For a second consecutive year, the American Geophysical Union (AGU) held a Virtual Poster Showcase in conjunction with the AGU Fall Meeting. This showcase was only open to undergraduates who were interested in presenting their research using posters.
Students from the United States and United Kingdom submitted abstracts on diverse topics. Abstracts spanned disciplines such as biogeochemistry, air quality monitoring, stream flow measurements, atmospheric and oceanic sciences, and impacts of fires on forests. The students submitted abstracts to the Fall Meeting program the same way that in-person presenters did. However, once these abstracts were accepted, the students submitted their posters electronically along with a short video of themselves explaining the science. Following that, each student was invited to judge and provide feedback to two of their peers. The students were excited about this process and asked probing questions about the research and also provided constructive criticism about poster design. Following the peer-judging portion of the showcase, scientists and faculty conducted the expert-judging phase of the showcase.
As determined by the judging, the most highly rated poster and presentation was authored by Texas A&M University undergraduate Carlos Martinez along with his coauthors from the Woods Hole Oceanographic Institute and the National Center for Atmospheric Research. Their computational research discussed the relationship between atmospheric blocking and variability in the North Atlantic Ocean. The second-place poster was by Michael Allen, an undergraduate from the University of Portland, and his colleagues. This poster reported on a study analyzing microclimates in an urban area and applications for energy conservation, as well as an assessment of local air pollution sources. The poster by Rachael Treharne, an undergraduate at the University of Sheffield, along with her coauthors from several institutions took third place. They reported about their work on the long- and short-term impacts of fire on boreal forest nutrient cycling and implications for vegetation recovery.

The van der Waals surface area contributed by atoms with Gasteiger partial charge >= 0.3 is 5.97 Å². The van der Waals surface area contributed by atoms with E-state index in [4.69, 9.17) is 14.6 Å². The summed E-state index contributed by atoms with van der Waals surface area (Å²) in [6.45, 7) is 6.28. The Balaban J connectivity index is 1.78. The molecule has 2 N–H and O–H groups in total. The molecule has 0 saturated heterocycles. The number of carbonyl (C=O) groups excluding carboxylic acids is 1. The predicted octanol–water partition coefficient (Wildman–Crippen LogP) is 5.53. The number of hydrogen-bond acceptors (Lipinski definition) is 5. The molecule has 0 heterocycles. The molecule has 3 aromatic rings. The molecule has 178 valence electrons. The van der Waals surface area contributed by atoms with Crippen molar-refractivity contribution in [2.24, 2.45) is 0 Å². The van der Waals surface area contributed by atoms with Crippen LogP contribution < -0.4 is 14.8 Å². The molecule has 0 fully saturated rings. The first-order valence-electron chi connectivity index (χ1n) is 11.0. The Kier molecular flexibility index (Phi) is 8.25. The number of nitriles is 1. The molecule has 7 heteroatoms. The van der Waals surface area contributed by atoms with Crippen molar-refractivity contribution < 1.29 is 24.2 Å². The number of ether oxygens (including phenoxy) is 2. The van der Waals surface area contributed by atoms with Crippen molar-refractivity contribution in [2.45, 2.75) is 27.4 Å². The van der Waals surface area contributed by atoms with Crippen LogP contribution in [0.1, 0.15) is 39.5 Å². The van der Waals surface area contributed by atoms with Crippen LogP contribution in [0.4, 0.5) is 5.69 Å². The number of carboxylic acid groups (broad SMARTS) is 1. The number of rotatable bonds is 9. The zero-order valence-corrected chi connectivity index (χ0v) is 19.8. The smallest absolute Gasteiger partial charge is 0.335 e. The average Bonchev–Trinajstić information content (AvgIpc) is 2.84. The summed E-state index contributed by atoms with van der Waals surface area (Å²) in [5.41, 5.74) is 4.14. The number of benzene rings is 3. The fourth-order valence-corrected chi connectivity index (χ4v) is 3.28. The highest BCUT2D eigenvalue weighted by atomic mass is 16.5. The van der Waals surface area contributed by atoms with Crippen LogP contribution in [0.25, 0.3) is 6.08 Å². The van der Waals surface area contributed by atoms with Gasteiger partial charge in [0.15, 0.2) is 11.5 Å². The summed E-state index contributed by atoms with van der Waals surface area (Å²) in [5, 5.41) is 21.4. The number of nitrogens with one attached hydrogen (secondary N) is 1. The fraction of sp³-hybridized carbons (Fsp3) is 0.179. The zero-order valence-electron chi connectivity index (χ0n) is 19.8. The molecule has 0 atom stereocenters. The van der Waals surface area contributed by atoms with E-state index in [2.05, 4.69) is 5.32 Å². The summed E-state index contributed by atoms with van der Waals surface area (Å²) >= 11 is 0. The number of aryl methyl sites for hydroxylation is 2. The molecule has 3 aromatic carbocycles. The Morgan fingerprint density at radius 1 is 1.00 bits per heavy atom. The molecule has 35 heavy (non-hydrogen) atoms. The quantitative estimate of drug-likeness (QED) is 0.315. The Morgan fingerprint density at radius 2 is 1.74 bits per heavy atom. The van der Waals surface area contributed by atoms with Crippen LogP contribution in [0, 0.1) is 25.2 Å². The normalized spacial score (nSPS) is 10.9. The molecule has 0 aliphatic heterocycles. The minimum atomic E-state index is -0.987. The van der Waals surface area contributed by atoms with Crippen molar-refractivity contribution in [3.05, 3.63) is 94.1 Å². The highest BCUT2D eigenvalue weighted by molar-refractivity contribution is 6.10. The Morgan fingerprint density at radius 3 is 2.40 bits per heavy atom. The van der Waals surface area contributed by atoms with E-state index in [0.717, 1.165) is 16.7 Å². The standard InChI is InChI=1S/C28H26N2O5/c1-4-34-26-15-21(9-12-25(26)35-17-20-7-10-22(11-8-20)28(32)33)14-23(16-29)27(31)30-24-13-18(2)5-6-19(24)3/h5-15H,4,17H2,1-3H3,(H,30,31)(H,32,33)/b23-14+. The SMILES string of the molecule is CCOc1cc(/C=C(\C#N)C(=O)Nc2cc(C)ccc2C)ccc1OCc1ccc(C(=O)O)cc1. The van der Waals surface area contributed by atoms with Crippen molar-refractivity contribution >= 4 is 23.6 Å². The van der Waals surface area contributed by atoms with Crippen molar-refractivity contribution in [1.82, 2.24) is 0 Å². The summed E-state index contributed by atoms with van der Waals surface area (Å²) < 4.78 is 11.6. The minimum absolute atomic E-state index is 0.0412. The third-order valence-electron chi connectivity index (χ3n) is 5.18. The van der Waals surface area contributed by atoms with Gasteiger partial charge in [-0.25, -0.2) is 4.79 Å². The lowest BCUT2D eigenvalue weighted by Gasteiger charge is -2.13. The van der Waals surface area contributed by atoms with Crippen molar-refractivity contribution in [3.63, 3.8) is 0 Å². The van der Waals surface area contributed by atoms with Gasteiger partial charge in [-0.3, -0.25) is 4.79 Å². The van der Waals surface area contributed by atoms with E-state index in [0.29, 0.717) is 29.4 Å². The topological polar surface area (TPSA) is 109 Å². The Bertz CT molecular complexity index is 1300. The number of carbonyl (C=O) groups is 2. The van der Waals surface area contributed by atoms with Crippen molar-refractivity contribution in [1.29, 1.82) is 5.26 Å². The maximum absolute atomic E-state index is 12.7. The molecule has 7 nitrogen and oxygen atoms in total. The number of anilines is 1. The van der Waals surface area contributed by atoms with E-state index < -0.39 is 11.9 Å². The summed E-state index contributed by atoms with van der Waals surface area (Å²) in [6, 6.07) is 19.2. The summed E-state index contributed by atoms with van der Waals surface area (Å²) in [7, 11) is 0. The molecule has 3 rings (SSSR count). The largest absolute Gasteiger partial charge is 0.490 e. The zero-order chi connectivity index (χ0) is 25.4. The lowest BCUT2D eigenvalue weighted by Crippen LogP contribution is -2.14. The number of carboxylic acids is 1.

All three awardees received a team plaque and a gift certificate for their participation. The lead undergraduate author from each team received a complimentary 1-year student membership to AGU. As the first-place winner, Carlos Martinez will also receive an all-expenses-paid trip to attend the 2015 Fall Meeting. Upon learning of his prize, Carlos, who is a junior working toward his degree in meteorology, said he was humbled and ecstatic at the same time and that he is looking forward to attending his first Fall Meeting in person in 2015.
The Virtual Poster Showcase was cosponsored by the Council on Undergraduate Research, the National Science Foundation’s (NSF) Directorate for Geosciences Research Experiences for Undergraduates Program of NSF’s Division of Earth Sciences, UNAVCO’s Research Experiences in Solid Earth Sciences for Students program, the University Corporation for Atmospheric Research’s Significant Opportunities in Atmospheric Research and Science program, and AGU.
Professional societies, along with federal agencies, national research centers and laboratories, academic institutions, and private industry all play a key role in educating the next generation of Earth, ocean, atmospheric, and space scientists by offering programs and opportunities that attract students to the field, engage and retain them by supporting them through their formal education, and provide training for a career in this field. AGU is committed to helping students who are not able to attend in-person meetings to have an opportunity to showcase their research through the Virtual Poster Showcase. To learn how to engage in the 2015 Undergraduate Virtual Poster Showcase, please look for updates from AGU via Eos.org and other communication vehicles.
—Pranoti M. Asher, Manager, Education and Public Outreach, AGU; email: [email protected]g; and Harry Furukawa, Director, Product Development, AGU
Citation: Asher, P. M. and H. Furukawa (2015), Virtual poster showcase at 2014 AGU Fall Meeting, Eos, 96, doi:10.1029/2015EO023821. Published on 11 February 2015.